I know how politics works. I know that, from the perspective of Democrats in Washington, the just-announced defection of Senator Arlen Specter to their party is a coup. In practical terms I can see why Democratic officials in Pennsylvania are also queuing up to welcome the man to their fold and promising to back him in next year’s primary and senatorial election.
I live in Pennsylvania. I’m a registered Democrat. And I really hope there will be a strong primary challenge to this guy because it would be my personal pleasure to help vote him into political oblivion in next year’s Democratic primary.
He’s billed as a “moderate.” And yes, compared to the frothers and ideologues who now run the Republican Party he seems quite middle-of-the-road. I remember, though, his key role in getting Justice Clarence Thomas on the Supreme Court. More recently I remember how, in order to win moderate votes in his last run for the Senate, he promised that if re-elected and given the chairmanship of the Senate committee that passes on all Supreme Court justices, he would not back anyone who opposed a woman’s right to choose.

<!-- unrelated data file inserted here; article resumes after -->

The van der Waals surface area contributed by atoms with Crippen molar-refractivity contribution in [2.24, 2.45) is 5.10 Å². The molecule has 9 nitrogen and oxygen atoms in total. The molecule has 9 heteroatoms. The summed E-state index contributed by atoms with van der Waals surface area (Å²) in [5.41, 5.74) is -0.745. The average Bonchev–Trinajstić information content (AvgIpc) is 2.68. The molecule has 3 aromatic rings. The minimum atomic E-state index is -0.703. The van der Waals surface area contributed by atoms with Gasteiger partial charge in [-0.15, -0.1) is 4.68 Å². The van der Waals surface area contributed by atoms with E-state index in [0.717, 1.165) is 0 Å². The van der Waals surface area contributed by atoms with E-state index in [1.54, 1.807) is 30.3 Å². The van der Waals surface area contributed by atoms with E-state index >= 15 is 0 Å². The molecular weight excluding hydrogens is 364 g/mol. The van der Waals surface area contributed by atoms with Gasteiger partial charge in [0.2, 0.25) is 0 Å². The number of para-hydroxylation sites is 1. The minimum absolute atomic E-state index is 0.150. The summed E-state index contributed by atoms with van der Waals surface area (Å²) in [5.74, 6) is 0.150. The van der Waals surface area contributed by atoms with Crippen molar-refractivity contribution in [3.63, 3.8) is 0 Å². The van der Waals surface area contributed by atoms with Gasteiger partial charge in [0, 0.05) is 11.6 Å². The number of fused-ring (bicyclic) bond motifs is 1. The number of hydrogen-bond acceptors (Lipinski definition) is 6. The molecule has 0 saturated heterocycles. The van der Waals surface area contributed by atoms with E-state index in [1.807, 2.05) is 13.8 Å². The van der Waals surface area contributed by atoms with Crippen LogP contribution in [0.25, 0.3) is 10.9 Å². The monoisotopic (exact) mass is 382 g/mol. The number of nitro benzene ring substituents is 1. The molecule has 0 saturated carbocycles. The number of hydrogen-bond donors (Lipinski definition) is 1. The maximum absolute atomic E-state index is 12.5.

Specter won that election. Republican Party leaders who controlled the senate at this time then made it clear he wouldn’t get that choice committee post if he didn’t go along with President Bush’s pro-life nominees for the court. Specter knuckled under. He got the prize chairmanship. We got a Supreme Court not very much to my liking.
Is Arlen Specter an opportunist when it comes to switching parties at this moment in history? Sure, but that doesn’t bother me. Politics is all about opportunism. You’re not an opportunist, you don’t last long in this game. It’s the integrity thing that bothers me.
I have no great respect for this man. And I hope I get the chance to show as much at the polls next year during the Democratic primary.